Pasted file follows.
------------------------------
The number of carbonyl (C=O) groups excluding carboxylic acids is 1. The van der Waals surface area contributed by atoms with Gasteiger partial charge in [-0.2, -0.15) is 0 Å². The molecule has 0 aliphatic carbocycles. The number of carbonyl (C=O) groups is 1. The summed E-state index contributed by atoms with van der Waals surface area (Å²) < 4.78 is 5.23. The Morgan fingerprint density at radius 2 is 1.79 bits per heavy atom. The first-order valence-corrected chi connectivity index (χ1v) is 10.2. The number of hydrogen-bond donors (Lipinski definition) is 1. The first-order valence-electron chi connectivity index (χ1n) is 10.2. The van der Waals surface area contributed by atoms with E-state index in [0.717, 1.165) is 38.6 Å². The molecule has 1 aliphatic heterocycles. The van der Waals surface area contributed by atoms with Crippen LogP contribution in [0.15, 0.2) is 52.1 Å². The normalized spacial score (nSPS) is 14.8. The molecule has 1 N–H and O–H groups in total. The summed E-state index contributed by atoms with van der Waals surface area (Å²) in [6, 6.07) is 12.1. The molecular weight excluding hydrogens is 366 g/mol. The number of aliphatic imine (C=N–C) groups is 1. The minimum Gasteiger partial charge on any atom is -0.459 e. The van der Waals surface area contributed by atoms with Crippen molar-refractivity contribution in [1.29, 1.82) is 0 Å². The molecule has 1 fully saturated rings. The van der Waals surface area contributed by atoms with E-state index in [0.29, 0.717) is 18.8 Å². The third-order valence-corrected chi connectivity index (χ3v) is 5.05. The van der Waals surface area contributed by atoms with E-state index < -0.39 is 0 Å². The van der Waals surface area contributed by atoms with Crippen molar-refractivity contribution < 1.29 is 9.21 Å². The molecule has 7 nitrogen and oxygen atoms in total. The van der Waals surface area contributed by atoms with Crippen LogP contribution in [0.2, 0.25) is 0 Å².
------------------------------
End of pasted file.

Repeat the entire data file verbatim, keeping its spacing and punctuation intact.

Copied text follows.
The number of carbonyl (C=O) groups excluding carboxylic acids is 1. The van der Waals surface area contributed by atoms with Gasteiger partial charge in [-0.2, -0.15) is 0 Å². The molecule has 0 aliphatic carbocycles. The number of carbonyl (C=O) groups is 1. The summed E-state index contributed by atoms with van der Waals surface area (Å²) < 4.78 is 5.23. The Morgan fingerprint density at radius 2 is 1.79 bits per heavy atom. The first-order valence-corrected chi connectivity index (χ1v) is 10.2. The number of hydrogen-bond donors (Lipinski definition) is 1. The first-order valence-electron chi connectivity index (χ1n) is 10.2. The van der Waals surface area contributed by atoms with E-state index in [0.717, 1.165) is 38.6 Å². The molecule has 1 aliphatic heterocycles. The van der Waals surface area contributed by atoms with Crippen LogP contribution in [0.15, 0.2) is 52.1 Å². The normalized spacial score (nSPS) is 14.8. The molecule has 1 N–H and O–H groups in total. The summed E-state index contributed by atoms with van der Waals surface area (Å²) in [6, 6.07) is 12.1. The molecular weight excluding hydrogens is 366 g/mol. The number of aliphatic imine (C=N–C) groups is 1. The minimum Gasteiger partial charge on any atom is -0.459 e. The van der Waals surface area contributed by atoms with Crippen molar-refractivity contribution in [1.29, 1.82) is 0 Å². The molecule has 1 fully saturated rings. The van der Waals surface area contributed by atoms with E-state index in [0.29, 0.717) is 18.8 Å². The third-order valence-corrected chi connectivity index (χ3v) is 5.05. The van der Waals surface area contributed by atoms with E-state index < -0.39 is 0 Å². The van der Waals surface area contributed by atoms with Crippen molar-refractivity contribution < 1.29 is 9.21 Å². The molecule has 7 nitrogen and oxygen atoms in total. The van der Waals surface area contributed by atoms with Crippen LogP contribution in [0.2, 0.25) is 0 Å².